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Since 21 March, Gaza has recorded 12 cases of COVID-19, out of a total 288 cases reported across the 1967 occupied Palestinian territories. The Hamas government was quick to respond to the outbreak, focussing attention on implementing a compulsory 3-week quarantine for anyone traveling into Gaza from either the Rafah or Erez crossings, converting schools and hotels into quarantine facilities, and building two new isolation wards. Public celebrations, weddings, funerals and Friday noon prayers have been suspended; and cafes and restaurants have been closed.
Although the number of confirmed cases remains low, tests conducted so far have been minimal. After the Ministry of Health recently announced they had run out of tests, the WHO announced plans to transport a further 480 tests to Gaza. Given that so many Palestinians in Gaza live in densely overcrowded refugee camps, where social distancing is impossible, the actual number is believed to be much higher.
Few individuals in Gaza have been tested for the virus, and the WHO recently sent a further 480 tests after the Ministry of Health announced they had run out
According to the World Health Organisation the items urgently needed to address COVID-19 alongside ventilators are cardio-monitors, emergency cars and portable X-ray machines; equipment, disposables and drugs for the treatment of a respiratory disease; testing kits; and essential supplies for infection prevention and control, including PPE kits. All of these are in short supply.
While innovative engineering can provide a stop gap to this shortage temporarily, a sustainable and lasting improvement to the health outcomes of Palestinians in Gaza can only be feasible if the underlying political context is addressed.
The need to rapidly produce new products with limited material resources also raises ethical questions for engineers in Gaza. Sharaf has a small private electrical company in Gaza, but has never before developed anything in the medical field. “We have some medical equipment engineers in Gaza, but there is no industry for this work as such”, Sharaf explained.
His model is one of three currently under development in Gaza and due to be tested by Gaza’s Ministry of Health in the coming days, but there is no capacity in Gaza to test this equipment at scale. “The challenge in ventilator development is the issue of trying to standardise the device with limited materials available. The market in materials for medical engineering is extremely poor because of the blockade” said Sharaf.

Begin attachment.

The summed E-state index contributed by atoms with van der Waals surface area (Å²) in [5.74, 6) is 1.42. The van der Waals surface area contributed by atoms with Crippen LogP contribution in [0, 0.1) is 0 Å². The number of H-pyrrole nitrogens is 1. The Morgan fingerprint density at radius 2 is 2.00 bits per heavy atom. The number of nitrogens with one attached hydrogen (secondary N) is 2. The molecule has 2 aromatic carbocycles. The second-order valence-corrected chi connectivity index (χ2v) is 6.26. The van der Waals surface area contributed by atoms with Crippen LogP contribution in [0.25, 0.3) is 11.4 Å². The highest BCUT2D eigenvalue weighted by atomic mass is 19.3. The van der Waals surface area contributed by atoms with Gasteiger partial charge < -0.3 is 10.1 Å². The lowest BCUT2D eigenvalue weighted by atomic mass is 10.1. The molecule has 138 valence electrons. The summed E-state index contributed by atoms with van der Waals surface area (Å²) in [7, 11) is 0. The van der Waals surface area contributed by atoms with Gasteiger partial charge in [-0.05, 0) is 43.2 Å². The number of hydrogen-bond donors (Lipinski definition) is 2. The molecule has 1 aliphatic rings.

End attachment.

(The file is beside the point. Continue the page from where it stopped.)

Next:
The story of ventilator innovation in Gaza is one of historic structural violence, appearing in new guises in the context of COVID-19
Equipment like this would normally go through multiple rounds of wide-scale testing before being operationalised, but this is not an option in Gaza. Like many in his sector, Sharaf is deeply concerned that these products will be forced into use before they are technically safe. Ventilators are crucial in the response to the pandemic but the highly competitive global market and high prices make it impossible to consider importing devices to Gaza – even if such imports were permitted by the blockade.
Even amidst these concerns, basic ventilators like this one could be lifesaving.
The story of ventilator innovation in Gaza is one of historic structural violence, appearing in new guises in the context of COVID-19. In accordance with international law under the Fourth Geneva Convention, Israel as an occupying power is responsible for the population living under its control, which includes all Palestinians in the Gaza strip. The blockade on medical supplies must be immediately lifted, and Palestinians must be allowed out of Gaza if they require hospitalisation elsewhere. As things stand, the structural violence of the blockade will be a fundamental determinant of how COVID-19 will impact the Gaza Strip.